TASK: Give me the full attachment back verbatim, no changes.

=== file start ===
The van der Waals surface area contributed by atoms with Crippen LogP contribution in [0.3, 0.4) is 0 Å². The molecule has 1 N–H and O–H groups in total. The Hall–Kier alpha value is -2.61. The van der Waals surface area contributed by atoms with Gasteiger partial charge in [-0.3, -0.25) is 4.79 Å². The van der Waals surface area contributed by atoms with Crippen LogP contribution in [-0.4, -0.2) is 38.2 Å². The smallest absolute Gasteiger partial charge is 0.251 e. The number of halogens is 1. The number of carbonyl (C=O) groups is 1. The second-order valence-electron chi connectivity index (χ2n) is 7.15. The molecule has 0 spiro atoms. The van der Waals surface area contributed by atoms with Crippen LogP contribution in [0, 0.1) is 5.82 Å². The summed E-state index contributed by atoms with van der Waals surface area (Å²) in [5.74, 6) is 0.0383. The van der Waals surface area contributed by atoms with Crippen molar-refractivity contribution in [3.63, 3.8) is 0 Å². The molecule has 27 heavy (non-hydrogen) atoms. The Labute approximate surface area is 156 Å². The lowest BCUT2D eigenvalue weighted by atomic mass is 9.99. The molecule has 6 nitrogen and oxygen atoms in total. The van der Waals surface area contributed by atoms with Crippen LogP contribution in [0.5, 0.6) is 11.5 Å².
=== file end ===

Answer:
The van der Waals surface area contributed by atoms with Crippen LogP contribution in [0.3, 0.4) is 0 Å². The molecule has 1 N–H and O–H groups in total. The Hall–Kier alpha value is -2.61. The van der Waals surface area contributed by atoms with Gasteiger partial charge in [-0.3, -0.25) is 4.79 Å². The van der Waals surface area contributed by atoms with Crippen LogP contribution in [-0.4, -0.2) is 38.2 Å². The smallest absolute Gasteiger partial charge is 0.251 e. The number of halogens is 1. The number of carbonyl (C=O) groups is 1. The second-order valence-electron chi connectivity index (χ2n) is 7.15. The molecule has 0 spiro atoms. The van der Waals surface area contributed by atoms with Crippen LogP contribution in [0, 0.1) is 5.82 Å². The summed E-state index contributed by atoms with van der Waals surface area (Å²) in [5.74, 6) is 0.0383. The van der Waals surface area contributed by atoms with Crippen molar-refractivity contribution in [3.63, 3.8) is 0 Å². The molecule has 27 heavy (non-hydrogen) atoms. The Labute approximate surface area is 156 Å². The lowest BCUT2D eigenvalue weighted by atomic mass is 9.99. The molecule has 6 nitrogen and oxygen atoms in total. The van der Waals surface area contributed by atoms with Crippen LogP contribution in [0.5, 0.6) is 11.5 Å².